Summary of Domino's Atoned for Its Crimes Against Pizza and Built a $9 Billion Empire

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Domino's Atoned for Its Crimes Against Pizza and Built a $9 Billion Empire summary
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How does a restaurant chain survive lawsuits, a viral video so disgusting that the health department gets involved, declining sales and customers who think your main product is awful? The pizza chain Domino’s figured it out. After revamping its pizza recipes, the company launched a clever advertising campaign, revolving around an apologetic admission that it needed to do better. Bloomberg Businessweek writer Susan Berfield traces how Domino’s revived its damaged brand reputation using technology and a well-executed mea culpa. getAbstract recommends the article to executives of companies with a suffering brand and to pizza lovers everywhere.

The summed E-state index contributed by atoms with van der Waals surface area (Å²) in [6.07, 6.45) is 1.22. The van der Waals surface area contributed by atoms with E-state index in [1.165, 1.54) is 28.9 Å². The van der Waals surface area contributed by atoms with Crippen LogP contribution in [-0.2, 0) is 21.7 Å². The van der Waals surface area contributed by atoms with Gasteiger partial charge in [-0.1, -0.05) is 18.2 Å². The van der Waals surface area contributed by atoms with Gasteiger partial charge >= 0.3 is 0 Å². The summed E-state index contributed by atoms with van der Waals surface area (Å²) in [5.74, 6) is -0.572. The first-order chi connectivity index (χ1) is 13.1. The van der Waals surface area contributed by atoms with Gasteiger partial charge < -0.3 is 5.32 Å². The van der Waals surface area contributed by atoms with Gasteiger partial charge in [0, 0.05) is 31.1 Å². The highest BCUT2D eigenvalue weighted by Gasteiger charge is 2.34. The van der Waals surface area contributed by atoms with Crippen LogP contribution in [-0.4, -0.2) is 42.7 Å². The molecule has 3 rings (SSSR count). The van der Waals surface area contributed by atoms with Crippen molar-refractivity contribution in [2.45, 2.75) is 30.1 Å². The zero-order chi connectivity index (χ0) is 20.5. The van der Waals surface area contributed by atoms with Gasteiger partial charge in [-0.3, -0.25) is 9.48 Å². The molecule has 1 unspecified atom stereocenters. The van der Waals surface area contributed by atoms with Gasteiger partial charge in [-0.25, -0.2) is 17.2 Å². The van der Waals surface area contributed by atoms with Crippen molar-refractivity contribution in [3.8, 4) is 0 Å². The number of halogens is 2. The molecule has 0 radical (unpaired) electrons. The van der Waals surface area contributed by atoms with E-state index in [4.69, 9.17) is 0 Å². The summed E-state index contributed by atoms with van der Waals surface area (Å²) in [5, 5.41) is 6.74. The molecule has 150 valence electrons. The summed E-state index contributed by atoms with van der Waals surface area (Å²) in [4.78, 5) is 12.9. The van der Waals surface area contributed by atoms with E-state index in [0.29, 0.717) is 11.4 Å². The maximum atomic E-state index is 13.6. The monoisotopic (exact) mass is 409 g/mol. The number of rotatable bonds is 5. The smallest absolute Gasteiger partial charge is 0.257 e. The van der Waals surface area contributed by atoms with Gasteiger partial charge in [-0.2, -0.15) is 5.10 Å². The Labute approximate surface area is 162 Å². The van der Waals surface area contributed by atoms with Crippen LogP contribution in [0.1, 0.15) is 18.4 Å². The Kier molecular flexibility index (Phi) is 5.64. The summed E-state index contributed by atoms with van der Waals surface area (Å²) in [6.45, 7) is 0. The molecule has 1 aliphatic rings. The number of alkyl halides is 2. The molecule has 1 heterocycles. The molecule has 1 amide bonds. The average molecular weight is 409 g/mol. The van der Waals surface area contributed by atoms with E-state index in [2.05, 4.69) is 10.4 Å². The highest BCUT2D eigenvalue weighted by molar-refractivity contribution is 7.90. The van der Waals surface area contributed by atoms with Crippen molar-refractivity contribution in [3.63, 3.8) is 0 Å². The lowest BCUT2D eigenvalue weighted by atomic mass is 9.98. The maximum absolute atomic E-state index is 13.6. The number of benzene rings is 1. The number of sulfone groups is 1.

About the Author

Susan Berfield is a writer for Bloomberg Businessweekk



In 2006 – two years after its IPO – the pizza restaurant chain Domino’s was in trouble: Sales dropped; two lawsuits led to high costs in damages; and then, a video that showed two Domino’s kitchen employees messing with the food went viral, repulsed customers and led the health department to close the restaurant temporarily. On top of all this, customers complained about the pizza. People didn’t like it, and the company’s executives agreed: It wasn’t good pizza.

So Domino’s went back into the kitchen. It improved the quality of the ingredients and the recipe for the crust...

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